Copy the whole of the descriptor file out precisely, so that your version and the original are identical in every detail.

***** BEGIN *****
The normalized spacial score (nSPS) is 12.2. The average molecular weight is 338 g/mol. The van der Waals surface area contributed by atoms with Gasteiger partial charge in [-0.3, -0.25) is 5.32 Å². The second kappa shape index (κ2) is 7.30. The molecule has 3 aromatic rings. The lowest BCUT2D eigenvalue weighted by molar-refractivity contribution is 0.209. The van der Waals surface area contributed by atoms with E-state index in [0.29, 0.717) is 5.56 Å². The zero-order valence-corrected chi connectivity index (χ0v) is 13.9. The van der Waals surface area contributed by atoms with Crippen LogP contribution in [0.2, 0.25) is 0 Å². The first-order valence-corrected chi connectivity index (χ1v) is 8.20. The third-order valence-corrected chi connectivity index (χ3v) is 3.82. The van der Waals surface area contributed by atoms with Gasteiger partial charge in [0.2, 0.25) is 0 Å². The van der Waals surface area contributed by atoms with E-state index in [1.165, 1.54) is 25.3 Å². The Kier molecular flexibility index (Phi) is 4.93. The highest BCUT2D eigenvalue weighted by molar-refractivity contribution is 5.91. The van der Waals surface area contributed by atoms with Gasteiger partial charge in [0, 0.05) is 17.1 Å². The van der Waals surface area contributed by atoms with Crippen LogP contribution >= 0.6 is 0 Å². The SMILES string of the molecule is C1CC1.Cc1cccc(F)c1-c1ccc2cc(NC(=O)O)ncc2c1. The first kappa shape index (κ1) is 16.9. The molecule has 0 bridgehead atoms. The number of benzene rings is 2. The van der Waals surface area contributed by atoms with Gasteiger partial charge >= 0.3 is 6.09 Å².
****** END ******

The normalized spacial score (nSPS) is 12.2. The average molecular weight is 338 g/mol. The van der Waals surface area contributed by atoms with Gasteiger partial charge in [-0.3, -0.25) is 5.32 Å². The second kappa shape index (κ2) is 7.30. The molecule has 3 aromatic rings. The lowest BCUT2D eigenvalue weighted by molar-refractivity contribution is 0.209. The van der Waals surface area contributed by atoms with E-state index in [0.29, 0.717) is 5.56 Å². The zero-order valence-corrected chi connectivity index (χ0v) is 13.9. The van der Waals surface area contributed by atoms with Crippen LogP contribution in [0.2, 0.25) is 0 Å². The first-order valence-corrected chi connectivity index (χ1v) is 8.20. The third-order valence-corrected chi connectivity index (χ3v) is 3.82. The van der Waals surface area contributed by atoms with Gasteiger partial charge in [0.2, 0.25) is 0 Å². The van der Waals surface area contributed by atoms with E-state index in [1.165, 1.54) is 25.3 Å². The Kier molecular flexibility index (Phi) is 4.93. The highest BCUT2D eigenvalue weighted by molar-refractivity contribution is 5.91. The van der Waals surface area contributed by atoms with Gasteiger partial charge in [0, 0.05) is 17.1 Å². The van der Waals surface area contributed by atoms with Crippen LogP contribution >= 0.6 is 0 Å². The SMILES string of the molecule is C1CC1.Cc1cccc(F)c1-c1ccc2cc(NC(=O)O)ncc2c1. The first kappa shape index (κ1) is 16.9. The molecule has 0 bridgehead atoms. The number of benzene rings is 2. The van der Waals surface area contributed by atoms with Gasteiger partial charge >= 0.3 is 6.09 Å².